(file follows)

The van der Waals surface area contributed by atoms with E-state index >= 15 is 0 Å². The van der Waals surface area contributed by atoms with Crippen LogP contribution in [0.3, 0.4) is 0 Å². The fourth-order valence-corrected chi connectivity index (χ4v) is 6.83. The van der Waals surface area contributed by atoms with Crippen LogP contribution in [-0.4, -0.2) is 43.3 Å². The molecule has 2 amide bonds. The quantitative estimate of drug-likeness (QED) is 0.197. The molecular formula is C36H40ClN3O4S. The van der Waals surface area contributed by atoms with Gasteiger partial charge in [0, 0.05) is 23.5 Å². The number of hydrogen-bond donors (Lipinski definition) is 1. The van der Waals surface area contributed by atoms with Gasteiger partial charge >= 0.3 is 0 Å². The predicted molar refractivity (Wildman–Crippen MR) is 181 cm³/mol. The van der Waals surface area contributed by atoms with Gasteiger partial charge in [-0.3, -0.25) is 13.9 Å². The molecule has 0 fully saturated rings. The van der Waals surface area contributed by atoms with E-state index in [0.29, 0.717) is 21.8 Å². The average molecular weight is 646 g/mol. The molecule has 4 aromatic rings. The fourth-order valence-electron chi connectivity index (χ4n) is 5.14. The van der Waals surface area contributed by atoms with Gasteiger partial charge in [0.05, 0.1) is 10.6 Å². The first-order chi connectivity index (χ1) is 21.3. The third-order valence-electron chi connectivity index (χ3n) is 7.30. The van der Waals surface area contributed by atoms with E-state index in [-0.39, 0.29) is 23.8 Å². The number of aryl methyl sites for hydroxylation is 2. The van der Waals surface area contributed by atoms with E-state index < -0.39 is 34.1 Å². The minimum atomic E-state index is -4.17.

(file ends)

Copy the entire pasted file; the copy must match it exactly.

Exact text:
The van der Waals surface area contributed by atoms with E-state index >= 15 is 0 Å². The van der Waals surface area contributed by atoms with Crippen LogP contribution in [0.3, 0.4) is 0 Å². The fourth-order valence-corrected chi connectivity index (χ4v) is 6.83. The van der Waals surface area contributed by atoms with Crippen LogP contribution in [-0.4, -0.2) is 43.3 Å². The molecule has 2 amide bonds. The quantitative estimate of drug-likeness (QED) is 0.197. The molecular formula is C36H40ClN3O4S. The van der Waals surface area contributed by atoms with Gasteiger partial charge in [0, 0.05) is 23.5 Å². The number of hydrogen-bond donors (Lipinski definition) is 1. The van der Waals surface area contributed by atoms with Gasteiger partial charge >= 0.3 is 0 Å². The predicted molar refractivity (Wildman–Crippen MR) is 181 cm³/mol. The van der Waals surface area contributed by atoms with Gasteiger partial charge in [-0.3, -0.25) is 13.9 Å². The molecule has 0 fully saturated rings. The van der Waals surface area contributed by atoms with E-state index in [0.29, 0.717) is 21.8 Å². The average molecular weight is 646 g/mol. The molecule has 4 aromatic rings. The fourth-order valence-electron chi connectivity index (χ4n) is 5.14. The van der Waals surface area contributed by atoms with Gasteiger partial charge in [0.05, 0.1) is 10.6 Å². The first-order chi connectivity index (χ1) is 21.3. The third-order valence-electron chi connectivity index (χ3n) is 7.30. The van der Waals surface area contributed by atoms with E-state index in [-0.39, 0.29) is 23.8 Å². The number of aryl methyl sites for hydroxylation is 2. The van der Waals surface area contributed by atoms with E-state index < -0.39 is 34.1 Å². The minimum atomic E-state index is -4.17.